2009 Brew Year Goals

I believe that people are more successful when they have goals — specific, measurable, attainable, relevant, time-bound goals. I also believe that most people make completely bogus New Years resolutions and quickly forget them. It is no surprise when the year ends and they have not accomplished them. That is why I am defining my 2009 Brewing Goals, not my New Years resolutions.

Here are my goals for the coming brew year:

  1. Reuse the yeast cake from a previous batch
    • Some folks pitch right on top of a previous cake. Others wash and save. I bought some Wyeast British Cask Ale Yeast from the private collection that just ended, it would be nice to get more than one batch out of it. Since I just made a batch of CJ’s JPA after Christmas with it this would be a great time to start.
    • Here is the goal: Figure out how to get more than one batch out of a pack of yeast.
    • Do it by Groundhog Day (2/2/2009)
  2. Organize a group buy for equipment and ingredients amongst your brewing friends to save on shipping
    • There is no homebrew shop close to me. I order my equipment and ingredients from the Internet. Sometimes the shipping charge is more than the cost of what I am buying.
    • I do know a couple other home brewers in the area. If we pool our orders maybe we can share the pain on the shipping.
    • It might even be possible to go in with one of the local brew pubs.
    • Here is the goal: When you are going to place an order, let your brewing friends know and have them let you know what they want to buy from the same places and order it all together.
    • Do it by Saint Patrick’s Day (3/17/2009)
  3. Plant some hops
    • Who wants to get caught paying too much or stuck in a shortage when hops grows on trees… uh… bines?
    • Look over some of your favorite beers and determine what hops are your favorite.
    • Select a few hop varieties to grow. Think bitter, flavor, aroma, style.
    • Order some hop rhizomes.
    • Plant and care for them.
    • Do it by the first day of Spring (3/21/2009)
  4. Put together a “toolbox” for brewing stuff
    • I have all my brewing stuff stashed in cardboard boxes around the house. When I need to do something, I search through all of them to find what I am looking for.
    • Here is the goal: Figure out what brewing equipment you need on a typical brew day and buy a toolbox from the hardware store that will hold it all. Do the same thing for bottling day. If it will all fit, great! If not, get a second one for that stuff.
    • Do it by National Homebrew Day (5/2/2009)
  5. Completely nail at least one brew
    • Thorough cleaning and sanitation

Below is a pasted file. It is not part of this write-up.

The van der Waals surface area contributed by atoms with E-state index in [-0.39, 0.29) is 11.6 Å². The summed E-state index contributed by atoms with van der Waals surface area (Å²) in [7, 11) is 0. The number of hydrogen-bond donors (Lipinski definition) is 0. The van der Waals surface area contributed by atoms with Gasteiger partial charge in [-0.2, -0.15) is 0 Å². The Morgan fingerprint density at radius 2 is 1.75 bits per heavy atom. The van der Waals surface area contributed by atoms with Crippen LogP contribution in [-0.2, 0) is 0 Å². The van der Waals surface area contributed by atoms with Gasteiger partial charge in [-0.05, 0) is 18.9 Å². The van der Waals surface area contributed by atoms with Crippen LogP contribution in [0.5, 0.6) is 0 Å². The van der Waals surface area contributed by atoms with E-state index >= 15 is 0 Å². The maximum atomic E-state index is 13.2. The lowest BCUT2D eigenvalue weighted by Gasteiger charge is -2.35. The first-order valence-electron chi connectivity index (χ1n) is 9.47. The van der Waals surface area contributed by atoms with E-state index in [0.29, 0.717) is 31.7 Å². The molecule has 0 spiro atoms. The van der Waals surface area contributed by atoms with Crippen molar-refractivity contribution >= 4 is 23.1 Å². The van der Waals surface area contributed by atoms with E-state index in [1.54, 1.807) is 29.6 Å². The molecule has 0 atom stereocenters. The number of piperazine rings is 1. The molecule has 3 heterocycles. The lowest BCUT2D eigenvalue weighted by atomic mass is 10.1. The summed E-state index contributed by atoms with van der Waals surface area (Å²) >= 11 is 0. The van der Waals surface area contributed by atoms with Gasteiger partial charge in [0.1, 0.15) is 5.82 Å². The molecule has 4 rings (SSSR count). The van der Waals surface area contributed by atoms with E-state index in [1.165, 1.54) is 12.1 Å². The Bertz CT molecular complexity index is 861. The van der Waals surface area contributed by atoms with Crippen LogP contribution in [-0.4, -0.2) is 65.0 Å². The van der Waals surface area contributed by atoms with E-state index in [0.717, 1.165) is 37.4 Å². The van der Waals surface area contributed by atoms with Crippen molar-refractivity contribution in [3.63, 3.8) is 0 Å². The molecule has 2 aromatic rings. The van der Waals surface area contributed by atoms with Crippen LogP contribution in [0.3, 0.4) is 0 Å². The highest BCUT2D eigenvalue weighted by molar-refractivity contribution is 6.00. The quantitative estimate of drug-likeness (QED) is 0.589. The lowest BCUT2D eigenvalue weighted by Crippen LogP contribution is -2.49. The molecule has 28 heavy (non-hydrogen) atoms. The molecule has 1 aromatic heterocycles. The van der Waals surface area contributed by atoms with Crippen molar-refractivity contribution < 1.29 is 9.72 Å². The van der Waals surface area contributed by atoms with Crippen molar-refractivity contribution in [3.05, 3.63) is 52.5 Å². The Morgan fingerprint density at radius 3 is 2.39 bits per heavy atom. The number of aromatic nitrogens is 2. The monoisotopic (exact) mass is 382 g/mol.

• Proven recipe
    • Quality ingredients
    • Good grain crush
    • Proper steeping
    • Full boil
    • Correct hop schedule
    • Rapid wort chilling
    • Adequate aeration
    • Sufficient quantity of healthy yeast with ample nutrition
    • Proper and stable fermentation temperature
    • Appropriate priming and conditioning
    • Do it by Memorial Day (5/25/2009)
  6. Start whirlpool chilling
    • When I bought my immersion chiller, I got the optional recirculation package. It is not doing me any good sitting in the box it came in.
    • Here is the goal: Buy a high temperature rated, food grade pump and the appropriate plumbing and fittings to be able to recirculate during chilling.
    • Be ready to try it on a brew by the first day of Summer (6/21/2009)
  7. Develop a house beer
    • It will probably be somewhere between Saranac Pale Ale and Sierra Nevada Pale Ale. Something that Gretchen will like as well as I do. Hoppy with a good malt backbone and a clean finish.
    • Have a draft recipe and brew it by Independence Day (7/4/2009)
    • Work on making it consistently.
    • Make two consecutive consistent batches by the end of the year (12/31/2009)
  8. Get the water tested
    • Water chemistry effects mash pH as well as hop utilization.
    • Everybody says to go to Ward Labs and ask for the W-6 Household Mineral Test for $16.50.
    • Do it by Mead Day (8/1/2009)
  9. Brew a partial mash beer
    • There is no magic here. I just want to try partial mash brewing to get my feet wet with base grains.
    • Find a partial mash recipe, or even a kit, and try it out.
    • Follow the instructions to the letter and see how you think it compares to extract with steeped grains.
    • Do it by Labor Day (9/7/2009)
  10. Attend a regional brewfest and do a write-up